Whatever else that will be, will be. I expect to learn lessons that will be character-building (in a positive way), and I hope to still enjoy the year as it goes along.

Considering what might be coming down the pipe on parts of this planet (and I sincerely hope there are better things in store than in 2017), I need to find things that make me genuinely excited.

Here goes nothing.

Doing The Things 2017: Goin’ Places

It’s no secret that – if I have the time and funds – I enjoy travelling.

Last March, I visited Cuba (just after about-to-be-former President Obama, but around the time of the big Rolling Stones concert in Havana), touring the central part of the island with a small group.

Despite the crappy trip manager in charge of our group, it was a fun experience, and I appreciated both Havana and the smaller towns I had the privilege imag0897.jpgof visiting.

My next trip wasn’t until November, when I spent a weekend in Montreal – with a huge group of people I knew – for a friend’s birthday.

I’d been a couple of times before, but this time was different. It was my first time visiting Montreal in the fall. And we arrived the day after folks learned that Leonard Cohen died, so you could just sense the mood in the crisp November air.

It had been 13 years since my last visit,  but this felt like the first time that I actually walked around and took in my surroundings.

Which brings me to right now.

For the last couple of years or so, I always want my ideal travel intentions to be trips that take me out of the city, out of the province, and out of the country (not necessarily on the same trip).

So, I’m getting off to a running start in 2017.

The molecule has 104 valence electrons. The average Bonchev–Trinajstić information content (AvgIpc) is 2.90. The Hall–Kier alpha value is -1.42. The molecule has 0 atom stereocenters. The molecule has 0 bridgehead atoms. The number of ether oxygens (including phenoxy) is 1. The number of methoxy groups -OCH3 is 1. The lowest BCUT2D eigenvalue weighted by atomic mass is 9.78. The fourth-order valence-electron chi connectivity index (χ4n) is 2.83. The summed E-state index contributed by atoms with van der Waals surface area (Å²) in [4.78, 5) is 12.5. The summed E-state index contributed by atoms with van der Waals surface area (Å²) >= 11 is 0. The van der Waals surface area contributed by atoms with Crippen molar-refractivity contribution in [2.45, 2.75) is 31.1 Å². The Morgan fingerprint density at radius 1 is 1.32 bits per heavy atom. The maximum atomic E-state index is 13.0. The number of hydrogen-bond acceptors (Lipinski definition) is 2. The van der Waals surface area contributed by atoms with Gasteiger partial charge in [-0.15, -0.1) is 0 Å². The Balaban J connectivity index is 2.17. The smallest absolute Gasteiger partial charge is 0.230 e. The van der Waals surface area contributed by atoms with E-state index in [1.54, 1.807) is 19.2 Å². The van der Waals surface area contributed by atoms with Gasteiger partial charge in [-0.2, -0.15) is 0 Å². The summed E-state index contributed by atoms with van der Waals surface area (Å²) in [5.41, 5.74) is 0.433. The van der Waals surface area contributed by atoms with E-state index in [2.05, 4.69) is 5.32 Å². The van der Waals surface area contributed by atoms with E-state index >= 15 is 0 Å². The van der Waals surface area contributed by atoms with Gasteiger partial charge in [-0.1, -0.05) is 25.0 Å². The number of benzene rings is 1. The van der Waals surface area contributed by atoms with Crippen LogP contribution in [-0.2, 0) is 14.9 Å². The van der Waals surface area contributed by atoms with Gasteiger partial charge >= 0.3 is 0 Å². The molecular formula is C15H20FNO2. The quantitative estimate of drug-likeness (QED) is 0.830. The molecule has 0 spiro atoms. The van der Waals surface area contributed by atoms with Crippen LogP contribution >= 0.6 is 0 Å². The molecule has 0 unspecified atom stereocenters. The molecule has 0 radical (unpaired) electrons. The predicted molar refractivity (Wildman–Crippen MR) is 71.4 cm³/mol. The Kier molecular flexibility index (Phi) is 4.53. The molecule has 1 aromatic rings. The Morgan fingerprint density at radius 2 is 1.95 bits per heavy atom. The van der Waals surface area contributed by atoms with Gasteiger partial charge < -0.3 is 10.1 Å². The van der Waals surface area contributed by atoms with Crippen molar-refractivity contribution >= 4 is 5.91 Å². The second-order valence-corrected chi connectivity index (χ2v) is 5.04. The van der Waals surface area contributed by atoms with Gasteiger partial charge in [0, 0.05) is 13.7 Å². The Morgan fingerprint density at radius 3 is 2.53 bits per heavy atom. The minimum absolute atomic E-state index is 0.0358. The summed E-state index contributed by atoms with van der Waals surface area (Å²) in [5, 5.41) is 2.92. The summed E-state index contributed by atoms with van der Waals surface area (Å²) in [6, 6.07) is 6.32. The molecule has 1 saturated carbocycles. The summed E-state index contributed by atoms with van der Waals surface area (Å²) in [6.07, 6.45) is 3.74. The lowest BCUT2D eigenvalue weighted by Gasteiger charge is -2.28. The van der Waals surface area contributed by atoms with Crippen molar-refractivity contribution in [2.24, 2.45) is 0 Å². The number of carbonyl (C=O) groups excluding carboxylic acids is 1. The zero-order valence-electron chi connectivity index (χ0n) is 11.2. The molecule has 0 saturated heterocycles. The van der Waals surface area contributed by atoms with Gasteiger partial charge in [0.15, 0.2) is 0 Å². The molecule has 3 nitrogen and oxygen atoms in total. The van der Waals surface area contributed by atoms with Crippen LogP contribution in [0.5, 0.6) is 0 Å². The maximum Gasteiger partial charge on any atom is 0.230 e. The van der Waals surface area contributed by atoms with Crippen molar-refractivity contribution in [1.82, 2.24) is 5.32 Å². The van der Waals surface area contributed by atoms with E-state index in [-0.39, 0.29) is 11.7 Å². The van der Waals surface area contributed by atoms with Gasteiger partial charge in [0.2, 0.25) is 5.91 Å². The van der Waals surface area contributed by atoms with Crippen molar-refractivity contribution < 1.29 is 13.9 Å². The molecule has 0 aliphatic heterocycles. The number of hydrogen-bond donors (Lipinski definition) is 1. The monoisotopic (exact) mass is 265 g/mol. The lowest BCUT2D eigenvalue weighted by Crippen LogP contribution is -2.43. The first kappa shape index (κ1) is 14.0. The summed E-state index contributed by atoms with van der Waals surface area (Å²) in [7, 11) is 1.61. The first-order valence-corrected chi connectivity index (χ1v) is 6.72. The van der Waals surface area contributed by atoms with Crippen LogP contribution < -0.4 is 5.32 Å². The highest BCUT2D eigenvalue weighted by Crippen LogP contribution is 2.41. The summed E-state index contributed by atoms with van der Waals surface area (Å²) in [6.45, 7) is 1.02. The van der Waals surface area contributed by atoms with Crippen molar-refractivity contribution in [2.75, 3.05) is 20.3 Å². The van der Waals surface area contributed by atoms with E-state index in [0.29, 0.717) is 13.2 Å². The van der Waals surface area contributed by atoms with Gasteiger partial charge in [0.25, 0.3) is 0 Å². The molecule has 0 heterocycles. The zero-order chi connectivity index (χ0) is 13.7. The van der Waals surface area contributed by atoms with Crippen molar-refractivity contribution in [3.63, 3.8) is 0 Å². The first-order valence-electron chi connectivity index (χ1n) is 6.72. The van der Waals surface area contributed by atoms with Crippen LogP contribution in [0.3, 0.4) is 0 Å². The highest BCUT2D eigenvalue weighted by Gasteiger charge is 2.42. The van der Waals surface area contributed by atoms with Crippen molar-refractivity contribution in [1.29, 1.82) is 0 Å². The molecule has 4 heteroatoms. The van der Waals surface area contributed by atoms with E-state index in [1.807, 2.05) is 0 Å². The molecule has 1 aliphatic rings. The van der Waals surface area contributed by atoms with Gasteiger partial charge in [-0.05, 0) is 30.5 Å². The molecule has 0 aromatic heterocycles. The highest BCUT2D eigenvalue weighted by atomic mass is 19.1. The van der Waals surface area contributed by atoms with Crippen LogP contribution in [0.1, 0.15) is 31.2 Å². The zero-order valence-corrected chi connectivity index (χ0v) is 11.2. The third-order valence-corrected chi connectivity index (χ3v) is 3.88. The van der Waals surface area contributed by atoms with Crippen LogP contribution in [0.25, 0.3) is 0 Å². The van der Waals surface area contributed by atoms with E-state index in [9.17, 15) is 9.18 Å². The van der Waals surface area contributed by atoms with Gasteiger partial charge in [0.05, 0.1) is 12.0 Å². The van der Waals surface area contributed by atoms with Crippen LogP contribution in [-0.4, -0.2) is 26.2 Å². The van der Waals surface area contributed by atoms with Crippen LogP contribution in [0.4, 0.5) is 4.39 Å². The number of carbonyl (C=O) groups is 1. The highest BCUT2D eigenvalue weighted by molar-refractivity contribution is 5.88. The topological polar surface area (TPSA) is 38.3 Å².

On Friday, while events unfold south of the border, a group of friends and I are hot-footing it to Montreal.

Yes, I was just there. But months before my friend’s birthday plans – at my last birthday – I had already decided I’d be celebrating my 40th birthday differently.

Admittedly, I’ve found the whole planning/reserving process for accommodations and restaurants stressful. I’m used to organizing travel plans for myself. But I hope from here on in, it’ll be fun and easy.

Then about three weeks after that, I’ll be headed to Asia for a two-week tour. And by “Asia”, I only mean one country, which I’ll reveal later. But it’s somewhere that’s been on my travel list for at least 15 years. Let’s see how I handle finally being there.

As for my out-of-town adventure? We’ll see what the year brings. I’d love to check out an area like Prince Edward County, but where I’ll end up is anyone’s guess.

What are your travel plans for 2017? Will you be staying local? Are you knocking any destinations off your “to-go” list? Planning any road trips? I’d love to hear what you’ve got in the works!

**Photos posted above are mine. Please don’t use without permission.

 

 

 

Doing The Things 2017: My Well-Being

In the back of my mind, I earnestly thought I was going to start 2017 on the right foot, food-wise.

Who was I kidding.

What actually started my year was a ton of holiday leftovers: turkey, ham, shortbread cookies and homemade Jamaican patties from my mom …

And two sandwich bags full of homemade lemon loaf and French toast (which I normally never eat), brought home from a New  Year’s Day brunch I attended.